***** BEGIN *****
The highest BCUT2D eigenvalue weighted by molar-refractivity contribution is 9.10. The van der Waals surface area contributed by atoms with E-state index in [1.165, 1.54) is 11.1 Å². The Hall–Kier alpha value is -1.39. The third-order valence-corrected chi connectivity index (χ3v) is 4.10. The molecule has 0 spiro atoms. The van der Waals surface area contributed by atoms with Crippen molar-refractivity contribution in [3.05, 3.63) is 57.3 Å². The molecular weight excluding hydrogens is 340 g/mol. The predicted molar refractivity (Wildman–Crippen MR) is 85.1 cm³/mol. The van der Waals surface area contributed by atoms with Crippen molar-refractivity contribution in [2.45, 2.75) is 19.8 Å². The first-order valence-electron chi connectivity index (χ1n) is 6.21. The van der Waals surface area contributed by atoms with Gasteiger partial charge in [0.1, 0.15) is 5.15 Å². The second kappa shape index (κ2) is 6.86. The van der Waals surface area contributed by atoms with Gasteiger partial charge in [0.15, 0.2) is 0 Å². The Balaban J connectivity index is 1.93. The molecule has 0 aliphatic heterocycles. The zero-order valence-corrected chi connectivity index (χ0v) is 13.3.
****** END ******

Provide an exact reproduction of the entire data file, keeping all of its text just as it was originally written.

The highest BCUT2D eigenvalue weighted by molar-refractivity contribution is 9.10. The van der Waals surface area contributed by atoms with E-state index in [1.165, 1.54) is 11.1 Å². The Hall–Kier alpha value is -1.39. The third-order valence-corrected chi connectivity index (χ3v) is 4.10. The molecule has 0 spiro atoms. The van der Waals surface area contributed by atoms with Crippen molar-refractivity contribution in [3.05, 3.63) is 57.3 Å². The molecular weight excluding hydrogens is 340 g/mol. The predicted molar refractivity (Wildman–Crippen MR) is 85.1 cm³/mol. The van der Waals surface area contributed by atoms with Crippen molar-refractivity contribution in [2.45, 2.75) is 19.8 Å². The first-order valence-electron chi connectivity index (χ1n) is 6.21. The van der Waals surface area contributed by atoms with Gasteiger partial charge in [0.1, 0.15) is 5.15 Å². The second kappa shape index (κ2) is 6.86. The van der Waals surface area contributed by atoms with Gasteiger partial charge in [0.15, 0.2) is 0 Å². The Balaban J connectivity index is 1.93. The molecule has 0 aliphatic heterocycles. The zero-order valence-corrected chi connectivity index (χ0v) is 13.3.